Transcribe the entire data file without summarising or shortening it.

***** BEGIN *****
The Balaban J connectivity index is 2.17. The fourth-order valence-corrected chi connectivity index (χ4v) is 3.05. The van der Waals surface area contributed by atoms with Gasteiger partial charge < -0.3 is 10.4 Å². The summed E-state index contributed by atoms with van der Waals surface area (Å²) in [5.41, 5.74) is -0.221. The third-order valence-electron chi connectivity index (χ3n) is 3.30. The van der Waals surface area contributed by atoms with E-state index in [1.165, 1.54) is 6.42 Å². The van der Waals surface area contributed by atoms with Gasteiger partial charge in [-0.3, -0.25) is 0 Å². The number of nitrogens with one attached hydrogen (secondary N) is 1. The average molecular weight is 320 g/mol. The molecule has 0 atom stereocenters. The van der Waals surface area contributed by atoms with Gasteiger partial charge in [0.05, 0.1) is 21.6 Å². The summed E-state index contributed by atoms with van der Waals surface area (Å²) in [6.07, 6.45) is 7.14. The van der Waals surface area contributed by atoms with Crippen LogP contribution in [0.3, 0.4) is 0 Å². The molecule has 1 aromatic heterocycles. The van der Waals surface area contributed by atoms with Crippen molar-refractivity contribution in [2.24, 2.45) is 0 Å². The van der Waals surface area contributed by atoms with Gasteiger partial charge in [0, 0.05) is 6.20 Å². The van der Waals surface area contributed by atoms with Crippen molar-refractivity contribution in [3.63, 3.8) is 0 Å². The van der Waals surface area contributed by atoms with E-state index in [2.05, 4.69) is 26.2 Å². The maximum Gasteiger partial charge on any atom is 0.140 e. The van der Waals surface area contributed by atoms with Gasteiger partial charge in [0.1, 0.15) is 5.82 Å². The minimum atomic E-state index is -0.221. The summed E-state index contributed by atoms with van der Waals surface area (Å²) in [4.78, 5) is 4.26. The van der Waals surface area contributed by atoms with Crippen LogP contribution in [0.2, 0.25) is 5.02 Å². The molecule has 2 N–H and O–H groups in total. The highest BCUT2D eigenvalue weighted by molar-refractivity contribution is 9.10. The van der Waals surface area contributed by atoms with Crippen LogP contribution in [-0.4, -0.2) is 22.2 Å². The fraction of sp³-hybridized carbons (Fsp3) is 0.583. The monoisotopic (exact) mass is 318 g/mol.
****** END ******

The Balaban J connectivity index is 2.17. The fourth-order valence-corrected chi connectivity index (χ4v) is 3.05. The van der Waals surface area contributed by atoms with Gasteiger partial charge < -0.3 is 10.4 Å². The summed E-state index contributed by atoms with van der Waals surface area (Å²) in [5.41, 5.74) is -0.221. The third-order valence-electron chi connectivity index (χ3n) is 3.30. The van der Waals surface area contributed by atoms with E-state index in [1.165, 1.54) is 6.42 Å². The van der Waals surface area contributed by atoms with Gasteiger partial charge in [-0.3, -0.25) is 0 Å². The number of nitrogens with one attached hydrogen (secondary N) is 1. The average molecular weight is 320 g/mol. The molecule has 0 atom stereocenters. The van der Waals surface area contributed by atoms with Gasteiger partial charge in [0.05, 0.1) is 21.6 Å². The summed E-state index contributed by atoms with van der Waals surface area (Å²) in [6.07, 6.45) is 7.14. The van der Waals surface area contributed by atoms with Crippen LogP contribution in [0.3, 0.4) is 0 Å². The molecule has 1 aromatic heterocycles. The van der Waals surface area contributed by atoms with Crippen molar-refractivity contribution in [2.24, 2.45) is 0 Å². The van der Waals surface area contributed by atoms with Gasteiger partial charge in [0, 0.05) is 6.20 Å². The van der Waals surface area contributed by atoms with Crippen molar-refractivity contribution in [3.63, 3.8) is 0 Å². The van der Waals surface area contributed by atoms with E-state index in [2.05, 4.69) is 26.2 Å². The maximum Gasteiger partial charge on any atom is 0.140 e. The van der Waals surface area contributed by atoms with Gasteiger partial charge in [0.1, 0.15) is 5.82 Å². The minimum atomic E-state index is -0.221. The summed E-state index contributed by atoms with van der Waals surface area (Å²) in [4.78, 5) is 4.26. The van der Waals surface area contributed by atoms with Crippen LogP contribution in [0.2, 0.25) is 5.02 Å². The molecule has 2 N–H and O–H groups in total. The highest BCUT2D eigenvalue weighted by molar-refractivity contribution is 9.10. The van der Waals surface area contributed by atoms with Crippen LogP contribution in [-0.4, -0.2) is 22.2 Å². The fraction of sp³-hybridized carbons (Fsp3) is 0.583. The monoisotopic (exact) mass is 318 g/mol.